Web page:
From whom, Pink, do you think I had parted on the turnpike, a few moments prior to the above occurrence? Lee Lysle and Captain Christian. I expect both of them are making soft speeches to you at this moment, for their faces were turned your way. Who do you do, Pink, to fascinate all these poor fellows the way you have? Captain Christian went on to town, while Lysle and I sat on a big rock under the locusts and talked about you.

I reminded that gentleman of a bet he made with me on November 24th, 1862, when you had not altogether blasted his hopes. The wage was this – his bet was: “I will never marry unless I get the girl who has my heart in Shepherdstown.” My bet was this: “You will marry as soon as the war is over or before, and not a Shepherdstown girl.” If I win, he is to give me a box of the best kid gloves to be found; if he wins, I am to get him a box of the best cigars to be had in the South. I asked him today if he had been saving up his Confederate notes, or otherwise arranging to capture or even smuggle those gloves for me. He looked very disconsolate and said: “Now, Miss Netta, you wouldn’t work against me for a pair of gloves, would you?”

“No, indeed, Mr. Lysle.” I replied, “but it is because I am your very good friend that I do not encourage you uselessly.”

Harry and I walked out to Oak Hill where our horse was left for greater safety and from there drove to Mr. Moore’s, a mile or so the other side of Kearneysville, where we found ourselves almost in General Imboden’s camp. I delivered a message for Mr. Moore from Father, and then asked Betty if there was a short-cut through her father’s farm to Dr. Gibson’s house, which would save a return to the turnpike.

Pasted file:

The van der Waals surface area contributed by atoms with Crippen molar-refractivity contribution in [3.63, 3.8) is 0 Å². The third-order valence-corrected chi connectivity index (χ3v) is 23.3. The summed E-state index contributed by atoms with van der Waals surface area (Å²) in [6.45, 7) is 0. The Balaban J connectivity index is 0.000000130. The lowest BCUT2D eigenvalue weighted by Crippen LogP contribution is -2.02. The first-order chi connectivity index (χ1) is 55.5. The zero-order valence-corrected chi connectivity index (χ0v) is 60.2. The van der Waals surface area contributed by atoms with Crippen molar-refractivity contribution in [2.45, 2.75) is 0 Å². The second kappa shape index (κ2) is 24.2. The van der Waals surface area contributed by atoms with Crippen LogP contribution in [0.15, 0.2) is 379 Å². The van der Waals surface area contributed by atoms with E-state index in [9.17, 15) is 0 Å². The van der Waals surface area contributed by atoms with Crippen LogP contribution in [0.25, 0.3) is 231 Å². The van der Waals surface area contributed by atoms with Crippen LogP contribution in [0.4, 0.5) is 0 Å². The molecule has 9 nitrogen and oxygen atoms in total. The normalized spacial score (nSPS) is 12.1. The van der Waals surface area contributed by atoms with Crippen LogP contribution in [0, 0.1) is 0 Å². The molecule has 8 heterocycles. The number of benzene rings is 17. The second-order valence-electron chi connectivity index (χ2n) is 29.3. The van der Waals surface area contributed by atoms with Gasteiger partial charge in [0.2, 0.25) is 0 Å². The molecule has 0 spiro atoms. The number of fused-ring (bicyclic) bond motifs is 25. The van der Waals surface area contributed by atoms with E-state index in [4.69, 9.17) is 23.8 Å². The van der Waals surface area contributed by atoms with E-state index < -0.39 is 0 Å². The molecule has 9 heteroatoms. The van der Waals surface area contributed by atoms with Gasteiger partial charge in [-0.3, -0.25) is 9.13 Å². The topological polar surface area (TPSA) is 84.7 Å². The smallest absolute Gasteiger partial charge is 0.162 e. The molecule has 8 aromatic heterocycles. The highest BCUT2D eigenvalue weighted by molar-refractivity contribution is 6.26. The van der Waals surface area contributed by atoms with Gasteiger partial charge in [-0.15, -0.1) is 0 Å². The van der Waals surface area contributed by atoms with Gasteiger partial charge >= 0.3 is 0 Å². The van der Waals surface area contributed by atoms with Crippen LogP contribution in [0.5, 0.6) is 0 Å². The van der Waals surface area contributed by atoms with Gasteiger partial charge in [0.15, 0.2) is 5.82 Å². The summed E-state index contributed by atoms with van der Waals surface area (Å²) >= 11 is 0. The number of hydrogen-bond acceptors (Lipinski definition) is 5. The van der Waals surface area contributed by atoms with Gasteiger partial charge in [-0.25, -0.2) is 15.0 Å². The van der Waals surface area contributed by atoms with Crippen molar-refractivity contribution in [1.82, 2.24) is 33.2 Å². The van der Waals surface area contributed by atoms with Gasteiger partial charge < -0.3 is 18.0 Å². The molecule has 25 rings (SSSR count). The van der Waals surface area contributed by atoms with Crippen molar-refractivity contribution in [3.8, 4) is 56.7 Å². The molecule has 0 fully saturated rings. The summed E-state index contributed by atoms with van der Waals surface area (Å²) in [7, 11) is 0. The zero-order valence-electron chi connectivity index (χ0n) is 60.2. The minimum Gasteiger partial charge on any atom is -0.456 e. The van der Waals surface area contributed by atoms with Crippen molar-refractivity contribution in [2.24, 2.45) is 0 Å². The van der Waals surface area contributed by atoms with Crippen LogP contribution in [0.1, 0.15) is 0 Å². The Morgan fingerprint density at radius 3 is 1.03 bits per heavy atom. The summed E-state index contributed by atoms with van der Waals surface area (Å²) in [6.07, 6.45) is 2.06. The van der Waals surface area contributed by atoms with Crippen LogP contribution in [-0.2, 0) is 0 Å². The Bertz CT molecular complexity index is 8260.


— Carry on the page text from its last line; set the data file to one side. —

“Oh yes,” she replied, “you can save at least a mile by going through that wood,” pointing to a dense forest between the two places. It looked to be a plain road until we had penetrated well into its depths, where we found that leaves had blown over the main track, making it undistinguishable from the many other tracks made by wagons hauling wood.

We wound around and around, going four miles out of our way and at one time I thought we would land in either Charlestown or Harper’s Ferry. I must confess I felt a bit uneasy at having only little Harry with me, though we both had our pistols, and then it was a tower of strength to know that we were within the Confederate lines. At last we found ourselves in Dr. Gibson’s yard, with soldiers scattered around under the fine old trees.

The first one to jump up and greet me was another of your special friends, Captain Lee Heiskell. He was very cordial and nice, begging us to get out of the rockaway. Hus aunt, Mrs. Gibson, also came and insisted on our taking dinner as they had just arisen from the table. I was sorry enough to decline, but there was a long drive before us and we had already lost so much time.